General Motors is now coming under even greater scrutiny in the wake of a new study linking 303 fatalities to two of the vehicle lines it recalled over ignition safety problems. Among the 1.4 million autos recalled in the US, a number of them were Saturn Ions and Chevrolet Cobalts.
According to the Friedman Research Corporation, which conducted the study, all of these deaths involved air bag failures that happened between 2003 and 2012. The passengers that died were sitting in front seats during the non-rear impact crashes.
The Center for Auto Safety, which is the private watchdog group that ordered the study, wrote a letter to the National Highway Traffic Safety Administration wanting to know why the agency did not identify not just the ignition switches problems involving the GM vehicles but also the air bag failures. Regulators, however, are saying that there wasn’t enough evidence to merit a probe.
NHTSA has been looking into whether General Motors violated regulations by not reporting the ignition switch problem within five days of finding out about it. Yesterday, the automaker finally admitted that it knew about the safety issue as far back as 2001. That’s three years sooner than previous reports, which said that the manufacturer already knew about the problem in 2004. GM could be facing a huge multimillion-dollar fine for the violation.
The ignition safety problem has been linked to at least 13 car accident deaths and 31 collisions. The danger seems to arise when a driver is operating the car on very rough roads or using a heavy key chain. This can shut down the power as well as the power brakes, steering, and air bags—the latter a necessary safety measure to prevent occupants from injury should an accident ensue from everything else turning off. Also conducting its own probe is The House Energy and Commerce Committee in the US Congress.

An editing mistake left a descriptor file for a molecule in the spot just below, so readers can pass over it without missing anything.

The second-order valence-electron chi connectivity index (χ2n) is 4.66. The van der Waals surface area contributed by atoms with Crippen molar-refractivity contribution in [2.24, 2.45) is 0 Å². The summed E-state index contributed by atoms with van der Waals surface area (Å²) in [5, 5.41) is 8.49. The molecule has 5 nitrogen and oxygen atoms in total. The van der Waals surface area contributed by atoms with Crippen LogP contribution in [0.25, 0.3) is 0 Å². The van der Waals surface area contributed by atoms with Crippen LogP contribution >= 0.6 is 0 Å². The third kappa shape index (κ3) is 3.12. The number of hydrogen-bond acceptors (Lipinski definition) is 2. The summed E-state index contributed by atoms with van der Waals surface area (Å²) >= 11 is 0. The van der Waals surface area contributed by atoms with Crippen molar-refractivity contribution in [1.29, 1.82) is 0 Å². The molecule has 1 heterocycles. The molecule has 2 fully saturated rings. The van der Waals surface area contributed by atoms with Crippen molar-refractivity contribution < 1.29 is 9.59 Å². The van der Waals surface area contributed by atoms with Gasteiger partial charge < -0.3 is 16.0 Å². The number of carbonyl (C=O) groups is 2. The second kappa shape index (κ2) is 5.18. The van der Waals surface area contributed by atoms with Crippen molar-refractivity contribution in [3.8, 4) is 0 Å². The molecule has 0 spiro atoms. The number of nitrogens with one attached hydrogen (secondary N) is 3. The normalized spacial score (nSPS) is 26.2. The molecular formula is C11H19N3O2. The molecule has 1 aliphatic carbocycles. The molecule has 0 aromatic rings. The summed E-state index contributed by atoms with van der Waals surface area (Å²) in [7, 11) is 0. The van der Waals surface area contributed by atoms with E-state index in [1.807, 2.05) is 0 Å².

Already, GM ignition switch lawsuits and air bag defect cases related to the vehicles involved in the recall have been filed and settled. Now, with the latest announcements, more auto defects lawsuits against the automaker over the two safety problems are likely.
If you think you or your loved one may have sustained serious injuries because the ignition switch of a GM vehicle failed or one of the airbags in its autos did not go off, please contact our auto products liability law firm today. The Gilbert Law Group® has gone after some of the largest automakers in the world to get our clients the financial recovery they are owed. Your initial case consultation with us is free.
Also this week, the US Attorney’s office in New York has opened up a criminal probe to find out if General Motors did anything criminally related to the ignition switch problem. The FBI is working with federal prosecutors in New York. The New York Times says that the Department of Justice is also investigating.